2) Games always start on time. This is one of the few advantages of playing in a dome.
3) They’re perennial underdogs. The best Rays players -- Tommy Pham, Charlie Morton, Austin Meadows -- all came from other teams that didn’t want them as badly as Tampa Bay did. We all love cheering for the underdog … particularly underdogs in the same division as the Red Sox and Yankees.
1) It always feels like the postseason. The World Series always seems to feel a little more dramatic when you can see the players’ breath. And rest assured: It will be extremely cold in Minneapolis in late October.
2) Homers! If you like homers -- and hey, who doesn’t like homers? -- the Twins broke an MLB record for hitting them this season. You will see many baseballs flying deep into the October night.
3) They are due. The Twins haven’t won a postseason game since Oct. 5, 2004. They have lost 12 straight postseason games since then, nine of which were against the Yankees, their likeliest AL Division Series opponent as of this writing. Minnesota deserves something to be happy about this October.
1) These aren’t the hateable Yankees. Sure, it’s tough to talk anyone into cheering for the Bombers. But you’re telling me you actively dislike Aaron Judge or CC Sabathia? Edwin Encarnación or Luke Voit?
2) Everything’s always bigger with the Yankees around. It’s true, right? A massive game feels a little more massive when the Yankees are involved, even if you’re rooting against them. Especially if you’re rooting against them.
3) CC Sabathia. Actually, let’s go back to CC for a moment. Sabathia is one of the most beloved players in the sport -- one with a stealth Hall of Fame case -- and one who has been a compelling, deeply sympathetic person, both on and off the field. This is his last season. Wouldn’t it be something for him to go out a champion in his last game?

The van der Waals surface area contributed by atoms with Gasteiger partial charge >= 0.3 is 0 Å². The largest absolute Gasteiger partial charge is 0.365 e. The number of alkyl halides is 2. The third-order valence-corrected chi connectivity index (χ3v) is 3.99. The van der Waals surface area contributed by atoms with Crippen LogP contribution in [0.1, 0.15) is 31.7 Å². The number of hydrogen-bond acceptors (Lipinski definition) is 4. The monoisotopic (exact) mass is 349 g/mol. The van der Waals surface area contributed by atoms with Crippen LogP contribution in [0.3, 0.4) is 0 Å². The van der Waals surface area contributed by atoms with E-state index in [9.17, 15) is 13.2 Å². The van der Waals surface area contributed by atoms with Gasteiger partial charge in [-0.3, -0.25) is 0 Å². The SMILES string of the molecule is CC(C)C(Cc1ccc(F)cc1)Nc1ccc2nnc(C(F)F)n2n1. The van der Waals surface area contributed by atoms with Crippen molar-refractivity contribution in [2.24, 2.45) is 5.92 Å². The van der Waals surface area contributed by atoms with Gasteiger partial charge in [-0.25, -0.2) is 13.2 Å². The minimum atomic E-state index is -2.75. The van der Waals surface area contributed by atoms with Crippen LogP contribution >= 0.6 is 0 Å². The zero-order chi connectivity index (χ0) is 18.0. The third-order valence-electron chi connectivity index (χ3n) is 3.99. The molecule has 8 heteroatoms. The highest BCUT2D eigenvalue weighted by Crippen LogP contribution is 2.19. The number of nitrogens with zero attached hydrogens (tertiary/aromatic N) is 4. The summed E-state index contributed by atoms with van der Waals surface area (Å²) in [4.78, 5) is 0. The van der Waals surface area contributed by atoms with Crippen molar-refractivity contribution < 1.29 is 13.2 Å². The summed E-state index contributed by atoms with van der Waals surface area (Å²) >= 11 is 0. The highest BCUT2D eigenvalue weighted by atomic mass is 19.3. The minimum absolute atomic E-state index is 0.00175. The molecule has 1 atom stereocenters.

1) Historical torture. The Braves have a quiet case for the most frustrating postseason history of any team in the NL. They haven’t won a postseason series since 2001. They famously won the NL East 14 straight times while only winning one World Series (and it was the one after the strike). They lost to St. Louis in the infamous Infield Fly Wild Card Game in '12, which also happened to be Chipper Jones’ last game. This franchise deserves something good in October.
2) Ronald Acuña Jr. Is he the NL's version of Mike Trout? As long as he's healthy, there might not be a player in this postseason you’re more likely to be telling your grandchildren about.
3) Blooper’s going to get in a fight with a player. In the postseason, emotions run high. Braves mascot Blooper has already fought with Manny Machado and Vladimir Guerrero Jr. Who will be the target of his scorn this October?